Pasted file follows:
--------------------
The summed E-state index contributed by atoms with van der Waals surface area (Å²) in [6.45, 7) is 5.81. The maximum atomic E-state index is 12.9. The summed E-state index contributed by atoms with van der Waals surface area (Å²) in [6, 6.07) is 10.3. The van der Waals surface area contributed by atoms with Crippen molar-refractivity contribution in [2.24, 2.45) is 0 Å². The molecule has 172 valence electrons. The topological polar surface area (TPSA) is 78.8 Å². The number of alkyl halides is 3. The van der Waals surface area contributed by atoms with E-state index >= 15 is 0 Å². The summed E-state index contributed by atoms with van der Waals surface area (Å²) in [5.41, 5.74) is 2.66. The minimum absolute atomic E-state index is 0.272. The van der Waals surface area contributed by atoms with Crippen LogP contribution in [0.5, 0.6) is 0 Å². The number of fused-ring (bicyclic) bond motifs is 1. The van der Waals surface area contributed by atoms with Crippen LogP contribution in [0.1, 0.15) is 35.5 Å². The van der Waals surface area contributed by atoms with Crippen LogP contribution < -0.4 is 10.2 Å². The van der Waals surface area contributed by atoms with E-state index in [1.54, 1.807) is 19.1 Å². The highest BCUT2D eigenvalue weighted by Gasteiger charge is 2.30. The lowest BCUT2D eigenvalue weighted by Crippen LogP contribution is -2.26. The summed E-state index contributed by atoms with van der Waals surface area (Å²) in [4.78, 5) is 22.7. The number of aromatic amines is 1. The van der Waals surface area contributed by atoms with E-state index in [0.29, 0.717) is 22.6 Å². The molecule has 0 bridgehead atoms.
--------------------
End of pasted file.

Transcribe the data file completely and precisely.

The summed E-state index contributed by atoms with van der Waals surface area (Å²) in [6.45, 7) is 5.81. The maximum atomic E-state index is 12.9. The summed E-state index contributed by atoms with van der Waals surface area (Å²) in [6, 6.07) is 10.3. The van der Waals surface area contributed by atoms with Crippen molar-refractivity contribution in [2.24, 2.45) is 0 Å². The molecule has 172 valence electrons. The topological polar surface area (TPSA) is 78.8 Å². The number of alkyl halides is 3. The van der Waals surface area contributed by atoms with E-state index >= 15 is 0 Å². The summed E-state index contributed by atoms with van der Waals surface area (Å²) in [5.41, 5.74) is 2.66. The minimum absolute atomic E-state index is 0.272. The van der Waals surface area contributed by atoms with Crippen LogP contribution in [0.5, 0.6) is 0 Å². The number of fused-ring (bicyclic) bond motifs is 1. The van der Waals surface area contributed by atoms with Crippen LogP contribution in [0.1, 0.15) is 35.5 Å². The van der Waals surface area contributed by atoms with Crippen LogP contribution < -0.4 is 10.2 Å². The van der Waals surface area contributed by atoms with E-state index in [1.54, 1.807) is 19.1 Å². The highest BCUT2D eigenvalue weighted by Gasteiger charge is 2.30. The lowest BCUT2D eigenvalue weighted by Crippen LogP contribution is -2.26. The summed E-state index contributed by atoms with van der Waals surface area (Å²) in [4.78, 5) is 22.7. The number of aromatic amines is 1. The van der Waals surface area contributed by atoms with E-state index in [0.29, 0.717) is 22.6 Å². The molecule has 0 bridgehead atoms.